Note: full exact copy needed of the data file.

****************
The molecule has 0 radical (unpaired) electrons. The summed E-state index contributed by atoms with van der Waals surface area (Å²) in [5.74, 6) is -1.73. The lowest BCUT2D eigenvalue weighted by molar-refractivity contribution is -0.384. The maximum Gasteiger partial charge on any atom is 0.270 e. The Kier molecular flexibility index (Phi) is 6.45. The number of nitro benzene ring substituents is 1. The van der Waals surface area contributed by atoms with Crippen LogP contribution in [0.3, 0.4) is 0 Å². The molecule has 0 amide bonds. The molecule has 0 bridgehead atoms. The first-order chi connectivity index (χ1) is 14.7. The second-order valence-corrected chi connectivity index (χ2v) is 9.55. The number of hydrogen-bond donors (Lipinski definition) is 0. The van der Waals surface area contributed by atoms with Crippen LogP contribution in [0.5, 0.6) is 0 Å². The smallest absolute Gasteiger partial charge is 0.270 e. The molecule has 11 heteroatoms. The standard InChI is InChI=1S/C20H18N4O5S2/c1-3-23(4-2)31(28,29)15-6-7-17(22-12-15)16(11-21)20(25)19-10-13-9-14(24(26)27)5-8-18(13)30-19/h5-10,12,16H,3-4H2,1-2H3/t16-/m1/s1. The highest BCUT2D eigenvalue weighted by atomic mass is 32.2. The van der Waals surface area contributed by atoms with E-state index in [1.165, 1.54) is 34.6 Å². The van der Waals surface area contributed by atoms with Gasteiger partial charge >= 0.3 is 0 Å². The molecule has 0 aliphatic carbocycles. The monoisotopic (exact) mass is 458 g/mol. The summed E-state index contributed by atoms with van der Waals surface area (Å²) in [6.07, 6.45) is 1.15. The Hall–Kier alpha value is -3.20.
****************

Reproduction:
The molecule has 0 radical (unpaired) electrons. The summed E-state index contributed by atoms with van der Waals surface area (Å²) in [5.74, 6) is -1.73. The lowest BCUT2D eigenvalue weighted by molar-refractivity contribution is -0.384. The maximum Gasteiger partial charge on any atom is 0.270 e. The Kier molecular flexibility index (Phi) is 6.45. The number of nitro benzene ring substituents is 1. The van der Waals surface area contributed by atoms with Crippen LogP contribution in [0.3, 0.4) is 0 Å². The molecule has 0 amide bonds. The molecule has 0 bridgehead atoms. The first-order chi connectivity index (χ1) is 14.7. The second-order valence-corrected chi connectivity index (χ2v) is 9.55. The number of hydrogen-bond donors (Lipinski definition) is 0. The van der Waals surface area contributed by atoms with Crippen LogP contribution in [0.5, 0.6) is 0 Å². The smallest absolute Gasteiger partial charge is 0.270 e. The molecule has 11 heteroatoms. The standard InChI is InChI=1S/C20H18N4O5S2/c1-3-23(4-2)31(28,29)15-6-7-17(22-12-15)16(11-21)20(25)19-10-13-9-14(24(26)27)5-8-18(13)30-19/h5-10,12,16H,3-4H2,1-2H3/t16-/m1/s1. The highest BCUT2D eigenvalue weighted by atomic mass is 32.2. The van der Waals surface area contributed by atoms with E-state index in [1.165, 1.54) is 34.6 Å². The van der Waals surface area contributed by atoms with Gasteiger partial charge >= 0.3 is 0 Å². The molecule has 0 aliphatic carbocycles. The monoisotopic (exact) mass is 458 g/mol. The summed E-state index contributed by atoms with van der Waals surface area (Å²) in [6.07, 6.45) is 1.15. The Hall–Kier alpha value is -3.20.